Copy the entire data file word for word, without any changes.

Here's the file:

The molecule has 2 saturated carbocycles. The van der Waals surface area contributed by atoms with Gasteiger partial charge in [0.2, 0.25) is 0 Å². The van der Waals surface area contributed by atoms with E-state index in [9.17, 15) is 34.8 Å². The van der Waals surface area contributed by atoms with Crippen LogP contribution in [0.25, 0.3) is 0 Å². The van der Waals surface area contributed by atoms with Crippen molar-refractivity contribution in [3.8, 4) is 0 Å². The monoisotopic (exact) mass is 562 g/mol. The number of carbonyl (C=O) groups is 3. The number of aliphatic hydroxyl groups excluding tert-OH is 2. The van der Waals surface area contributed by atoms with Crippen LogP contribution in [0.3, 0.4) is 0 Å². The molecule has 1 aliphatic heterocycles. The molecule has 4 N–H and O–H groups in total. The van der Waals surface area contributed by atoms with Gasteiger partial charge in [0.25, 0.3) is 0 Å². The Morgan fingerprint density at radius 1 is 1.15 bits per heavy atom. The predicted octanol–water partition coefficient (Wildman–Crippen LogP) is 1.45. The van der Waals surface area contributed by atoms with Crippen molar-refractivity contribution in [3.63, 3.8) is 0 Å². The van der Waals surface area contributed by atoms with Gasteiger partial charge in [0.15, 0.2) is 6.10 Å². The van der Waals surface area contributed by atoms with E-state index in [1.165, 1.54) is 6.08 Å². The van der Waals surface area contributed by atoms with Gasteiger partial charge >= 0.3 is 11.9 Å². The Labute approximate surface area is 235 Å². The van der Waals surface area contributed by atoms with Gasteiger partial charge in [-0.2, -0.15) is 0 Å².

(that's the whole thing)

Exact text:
The molecule has 2 saturated carbocycles. The van der Waals surface area contributed by atoms with Gasteiger partial charge in [0.2, 0.25) is 0 Å². The van der Waals surface area contributed by atoms with E-state index in [9.17, 15) is 34.8 Å². The van der Waals surface area contributed by atoms with Crippen LogP contribution in [0.25, 0.3) is 0 Å². The van der Waals surface area contributed by atoms with Crippen molar-refractivity contribution in [3.8, 4) is 0 Å². The monoisotopic (exact) mass is 562 g/mol. The number of carbonyl (C=O) groups is 3. The number of aliphatic hydroxyl groups excluding tert-OH is 2. The van der Waals surface area contributed by atoms with Crippen LogP contribution in [0.3, 0.4) is 0 Å². The molecule has 1 aliphatic heterocycles. The molecule has 4 N–H and O–H groups in total. The van der Waals surface area contributed by atoms with Gasteiger partial charge in [0.25, 0.3) is 0 Å². The Morgan fingerprint density at radius 1 is 1.15 bits per heavy atom. The predicted octanol–water partition coefficient (Wildman–Crippen LogP) is 1.45. The van der Waals surface area contributed by atoms with Crippen molar-refractivity contribution in [3.63, 3.8) is 0 Å². The van der Waals surface area contributed by atoms with Gasteiger partial charge in [0.15, 0.2) is 6.10 Å². The van der Waals surface area contributed by atoms with E-state index in [1.165, 1.54) is 6.08 Å². The van der Waals surface area contributed by atoms with Gasteiger partial charge >= 0.3 is 11.9 Å². The Labute approximate surface area is 235 Å². The van der Waals surface area contributed by atoms with Gasteiger partial charge in [-0.2, -0.15) is 0 Å².